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I really wish Apple would put something in place where you effectively have two user accounts. If you type your actually passcode, it's just your normal account. If you type another specific passcode, it's a burner account with minimal apps and information. It has enough info to make it look like it's being used, but nothing important.

Obviously border control would quickly know about this, but there's no way to verify.

Attempting to deceive CBP through hidden volumes and the like is not recommended.


It's worse than that in some cases. I used to work for a big 4 consulting firm and they had some horror stories about border device searches.

The company policy for travel outside the EU was simple... Your own laptop would go into a server room and become a remote desktop host, you'd be given a blank laptop. When you got to your destination safely you'd call up IT who'd tell you where to download the VPN software and provide you login details. If asked why you laptop was blank by border agents you were instructed to give them a copy of the company IT policy.

Which is all well and good border agents demand you go through the above process and log in to the VPN and then remote in to your own laptop. It happened on multiple occasions in several countries and in most cases the employee was deported after refusing to comply.

It might've been better to respond with the fact that you had only just received that laptop from the company, which was the truth.

A new clean laptop is in itself suspicious, especially if you are on a business trip.

I think the expensive legal brains the company employs decided it is better to simply admit that they do it this way to stop border inspections. Better a deportation of a single employee rather than risk compromising their IT systems and data.

> border agents demand you go through the above process and log in to the VPN and then remote in to your own laptop

empty laptop or no, that brings up a general issue - border agent asks you to VPN into your corp network and to give them access into it (which beside a slew of corporate policies may also violate a bunch of laws like GDPR, HIPAA, SOX, EPA Clean Water and PCI compliance, etc - IANAL, so who knows what laws can be violated, all those corporate compliance and business conducts emails are so scary). Me being a little guy doing as i told/ordered to by the ones with authority, I'd just call corp IT security, some bozo high up the chain, and let them do their job - sort it out and make the decision. Sucks though for small companies without that fat and important corp IT security and all those C[compliance|information|customer privacy|security|sustainability|etc.]Os around.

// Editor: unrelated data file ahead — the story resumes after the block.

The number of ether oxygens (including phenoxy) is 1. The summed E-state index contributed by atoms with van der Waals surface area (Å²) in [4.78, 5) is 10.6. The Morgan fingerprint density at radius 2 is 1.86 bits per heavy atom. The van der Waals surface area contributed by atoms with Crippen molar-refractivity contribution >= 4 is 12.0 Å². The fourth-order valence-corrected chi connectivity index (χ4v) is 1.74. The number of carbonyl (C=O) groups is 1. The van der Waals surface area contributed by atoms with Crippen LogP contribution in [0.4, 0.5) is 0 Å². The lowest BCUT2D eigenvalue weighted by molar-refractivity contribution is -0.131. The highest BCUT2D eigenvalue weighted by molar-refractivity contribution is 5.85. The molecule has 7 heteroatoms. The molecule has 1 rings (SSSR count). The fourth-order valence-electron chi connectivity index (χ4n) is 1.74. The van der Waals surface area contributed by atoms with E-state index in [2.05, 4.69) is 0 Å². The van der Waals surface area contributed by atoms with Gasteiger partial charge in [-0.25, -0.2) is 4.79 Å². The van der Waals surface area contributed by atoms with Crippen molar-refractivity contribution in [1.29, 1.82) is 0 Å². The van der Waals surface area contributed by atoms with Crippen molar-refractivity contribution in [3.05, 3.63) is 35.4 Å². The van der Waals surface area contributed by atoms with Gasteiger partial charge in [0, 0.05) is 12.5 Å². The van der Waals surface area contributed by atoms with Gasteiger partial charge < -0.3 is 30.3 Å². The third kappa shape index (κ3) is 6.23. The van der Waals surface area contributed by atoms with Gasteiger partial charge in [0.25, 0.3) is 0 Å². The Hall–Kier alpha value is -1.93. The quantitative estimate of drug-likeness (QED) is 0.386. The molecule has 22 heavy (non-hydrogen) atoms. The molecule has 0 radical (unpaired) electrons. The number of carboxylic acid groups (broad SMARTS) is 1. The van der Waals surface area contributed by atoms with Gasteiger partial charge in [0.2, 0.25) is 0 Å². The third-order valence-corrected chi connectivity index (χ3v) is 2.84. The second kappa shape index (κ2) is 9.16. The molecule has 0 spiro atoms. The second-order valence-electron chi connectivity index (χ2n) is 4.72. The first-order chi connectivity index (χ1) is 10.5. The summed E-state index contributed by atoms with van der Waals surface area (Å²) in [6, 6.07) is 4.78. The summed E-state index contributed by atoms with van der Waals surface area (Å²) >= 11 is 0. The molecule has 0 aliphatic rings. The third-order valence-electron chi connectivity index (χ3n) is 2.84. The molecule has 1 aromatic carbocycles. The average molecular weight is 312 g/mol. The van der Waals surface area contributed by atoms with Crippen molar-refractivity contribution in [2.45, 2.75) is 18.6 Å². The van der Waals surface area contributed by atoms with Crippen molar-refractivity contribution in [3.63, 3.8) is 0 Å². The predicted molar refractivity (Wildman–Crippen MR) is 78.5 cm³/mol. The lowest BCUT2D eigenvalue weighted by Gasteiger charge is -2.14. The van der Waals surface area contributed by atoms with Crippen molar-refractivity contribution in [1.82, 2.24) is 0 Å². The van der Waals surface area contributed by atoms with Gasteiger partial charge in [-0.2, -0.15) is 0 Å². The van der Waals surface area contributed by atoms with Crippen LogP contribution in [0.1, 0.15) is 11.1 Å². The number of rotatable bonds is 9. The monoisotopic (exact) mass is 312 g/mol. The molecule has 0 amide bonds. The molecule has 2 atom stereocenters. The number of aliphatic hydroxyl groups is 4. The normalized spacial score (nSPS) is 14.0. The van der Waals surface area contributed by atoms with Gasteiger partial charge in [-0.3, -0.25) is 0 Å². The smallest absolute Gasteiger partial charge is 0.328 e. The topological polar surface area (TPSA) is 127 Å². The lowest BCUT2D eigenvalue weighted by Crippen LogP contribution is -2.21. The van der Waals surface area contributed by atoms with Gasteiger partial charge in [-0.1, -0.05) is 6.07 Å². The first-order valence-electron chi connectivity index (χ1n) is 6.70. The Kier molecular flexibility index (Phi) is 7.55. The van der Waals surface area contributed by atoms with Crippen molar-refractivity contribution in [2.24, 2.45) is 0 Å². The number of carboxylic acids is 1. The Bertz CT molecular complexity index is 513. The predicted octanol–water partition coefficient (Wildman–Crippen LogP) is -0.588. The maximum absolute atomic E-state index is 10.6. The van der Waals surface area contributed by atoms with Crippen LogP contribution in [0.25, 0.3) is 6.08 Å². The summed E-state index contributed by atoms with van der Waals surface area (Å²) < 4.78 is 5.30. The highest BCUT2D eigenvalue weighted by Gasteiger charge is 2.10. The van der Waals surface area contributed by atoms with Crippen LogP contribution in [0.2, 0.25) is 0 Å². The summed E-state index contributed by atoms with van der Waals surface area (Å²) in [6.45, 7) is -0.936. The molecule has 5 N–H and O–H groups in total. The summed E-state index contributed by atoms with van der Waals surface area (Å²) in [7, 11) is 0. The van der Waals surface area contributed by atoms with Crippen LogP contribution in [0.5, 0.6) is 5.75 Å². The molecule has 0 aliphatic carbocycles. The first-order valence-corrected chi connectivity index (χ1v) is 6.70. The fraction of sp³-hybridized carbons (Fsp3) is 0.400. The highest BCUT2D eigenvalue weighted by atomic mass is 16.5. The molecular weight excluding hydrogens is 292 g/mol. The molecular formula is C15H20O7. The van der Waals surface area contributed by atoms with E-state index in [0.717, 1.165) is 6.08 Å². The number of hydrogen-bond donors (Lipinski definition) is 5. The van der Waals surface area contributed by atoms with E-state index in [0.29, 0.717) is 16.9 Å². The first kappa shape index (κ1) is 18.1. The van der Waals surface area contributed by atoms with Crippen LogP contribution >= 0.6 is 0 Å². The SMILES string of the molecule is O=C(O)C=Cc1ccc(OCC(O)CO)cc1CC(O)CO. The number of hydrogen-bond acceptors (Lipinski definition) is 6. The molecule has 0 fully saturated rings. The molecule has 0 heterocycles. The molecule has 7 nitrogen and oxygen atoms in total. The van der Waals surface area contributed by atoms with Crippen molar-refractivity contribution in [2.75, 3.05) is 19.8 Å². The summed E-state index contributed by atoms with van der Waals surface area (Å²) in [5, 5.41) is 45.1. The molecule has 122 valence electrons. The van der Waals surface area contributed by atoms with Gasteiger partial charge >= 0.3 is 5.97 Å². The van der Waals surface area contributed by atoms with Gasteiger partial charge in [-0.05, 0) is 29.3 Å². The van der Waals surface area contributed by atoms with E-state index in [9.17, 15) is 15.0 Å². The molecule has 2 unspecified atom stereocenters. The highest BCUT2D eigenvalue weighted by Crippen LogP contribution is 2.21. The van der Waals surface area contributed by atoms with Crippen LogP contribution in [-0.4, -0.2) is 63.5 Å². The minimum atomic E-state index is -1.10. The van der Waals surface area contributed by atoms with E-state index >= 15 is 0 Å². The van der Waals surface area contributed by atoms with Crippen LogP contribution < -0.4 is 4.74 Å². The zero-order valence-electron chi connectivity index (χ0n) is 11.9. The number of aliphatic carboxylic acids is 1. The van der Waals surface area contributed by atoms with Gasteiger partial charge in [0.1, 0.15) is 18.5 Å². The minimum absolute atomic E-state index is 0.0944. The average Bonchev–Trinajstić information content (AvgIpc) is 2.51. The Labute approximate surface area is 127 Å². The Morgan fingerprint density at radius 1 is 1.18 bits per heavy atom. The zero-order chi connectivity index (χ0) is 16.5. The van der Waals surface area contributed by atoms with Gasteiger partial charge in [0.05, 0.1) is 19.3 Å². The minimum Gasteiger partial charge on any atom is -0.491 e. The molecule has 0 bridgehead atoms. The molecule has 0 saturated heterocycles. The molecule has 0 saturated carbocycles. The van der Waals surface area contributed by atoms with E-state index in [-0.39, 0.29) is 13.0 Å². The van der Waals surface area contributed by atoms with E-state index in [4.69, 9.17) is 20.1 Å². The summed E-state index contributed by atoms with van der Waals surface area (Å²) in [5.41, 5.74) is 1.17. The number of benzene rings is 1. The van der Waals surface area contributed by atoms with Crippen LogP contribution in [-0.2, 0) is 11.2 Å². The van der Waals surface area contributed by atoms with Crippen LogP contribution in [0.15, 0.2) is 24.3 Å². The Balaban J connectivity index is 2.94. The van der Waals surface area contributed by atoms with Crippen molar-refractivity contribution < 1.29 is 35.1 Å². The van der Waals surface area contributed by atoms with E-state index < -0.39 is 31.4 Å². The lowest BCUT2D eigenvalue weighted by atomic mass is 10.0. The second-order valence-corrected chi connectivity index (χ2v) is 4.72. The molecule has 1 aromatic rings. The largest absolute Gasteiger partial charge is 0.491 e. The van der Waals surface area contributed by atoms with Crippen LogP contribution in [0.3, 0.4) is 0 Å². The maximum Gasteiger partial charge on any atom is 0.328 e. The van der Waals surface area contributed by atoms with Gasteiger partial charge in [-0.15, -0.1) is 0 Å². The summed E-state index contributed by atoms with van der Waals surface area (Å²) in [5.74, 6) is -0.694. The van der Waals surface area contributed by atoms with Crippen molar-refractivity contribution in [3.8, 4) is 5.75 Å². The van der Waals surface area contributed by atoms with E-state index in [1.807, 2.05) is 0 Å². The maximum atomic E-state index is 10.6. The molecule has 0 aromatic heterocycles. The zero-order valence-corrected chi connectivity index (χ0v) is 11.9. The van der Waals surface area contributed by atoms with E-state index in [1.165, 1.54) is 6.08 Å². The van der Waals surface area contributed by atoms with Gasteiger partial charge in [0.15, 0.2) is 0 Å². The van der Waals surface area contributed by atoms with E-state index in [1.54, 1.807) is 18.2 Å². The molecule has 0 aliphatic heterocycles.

The solution could be for the company to give the VPN password to the employee by phone some time after they arrive at the destination. Then the employee literally has no way to access the VPN when detained.

Then the employee may be subject to indefinite detention? That would be an absolutely unthinkably bad policy.

Why did the big 4 consulting firm think that it was so important to hide the laptop data from the government during the border search?

Many companies have policies, especially when visiting China, to send in users with blank devices and wipe the devices on return.

The big 4 consulting firms aren't single entities. Each country has its own independent branch that shares a global brand, set if principles and objectives.

The Irish branch has to comply with EU and Irish law. Think GDPR and various other laws relating to keeping financial data secure. Plus they would also have very strict contracts with their bigger clients guaranteeing the security and privacy of their super sensitive commercial data.

You would be unwise to assume that the data retrieved through a customs search of your laptop or phone wouldn't end up in your rivals possession.

Because otherwise any information on the laptop would have to be considered compromised.

What about if I put an encrypted backup of my phone into some online storage and factory reset it? Probably not a workable solution for frequent travelers.

This probably would raise suspicion and CBP will detain you, as will bringing no phone at all.

This is the EFF's statement regarding wiped devides:

We don’t recommend disk wiping as a border crossing security measure for most travelers. It’s a less common data protection technique than the other ones highlighted in our guide, which include encryption and minimizing data that you carry. Wiping your computer will make it unusable to you. Also, it may draw the attention of border agents, since it is unusual for travelers to carry blank devices with them. This may be of particular concern to travelers who are not U.S. citizens, who may receive more scrutiny from border agents. Again, you should consider your risks and security needs carefully before deciding how best to secure your data for border crossings as everyone’s individual risk factors and data security needs are different.


That's basically using your own phone as a burner phone.

You could probably stick a few innocuous photos and messages on it and claim you'd just upgraded or something.

Can I claim that I don't like my laptops searched so I reinstalled it from the scratch? It's truth. Can they force me to reveal my gmail password or something like that?

You can't beat the government or law with clever technological tricks. So you pull that stunt, then the border agent reminds you that lying to a federal border agent is a crime. You give a hesitant, non-confidant, shift your eyes wrong and you're detained. Heck they might even just detain you for shits and giggles because there is no repercussions to them.

Have fun.

So your best bet is to just let the government invade your privacy? Or travel without your actual phone, and take some random cheap Android device?

or you could go out and Vote!

How do I vote against US policies if I’m not US based?

Vote with your $/£/€/etc.

How does that work? You're saying I shouldn't travel to that specific country, correct?

> there's no way to verify

Obscuring in this manner likely counts as lying to a federal officer, particularly if they catch on and ask if this is your main profile.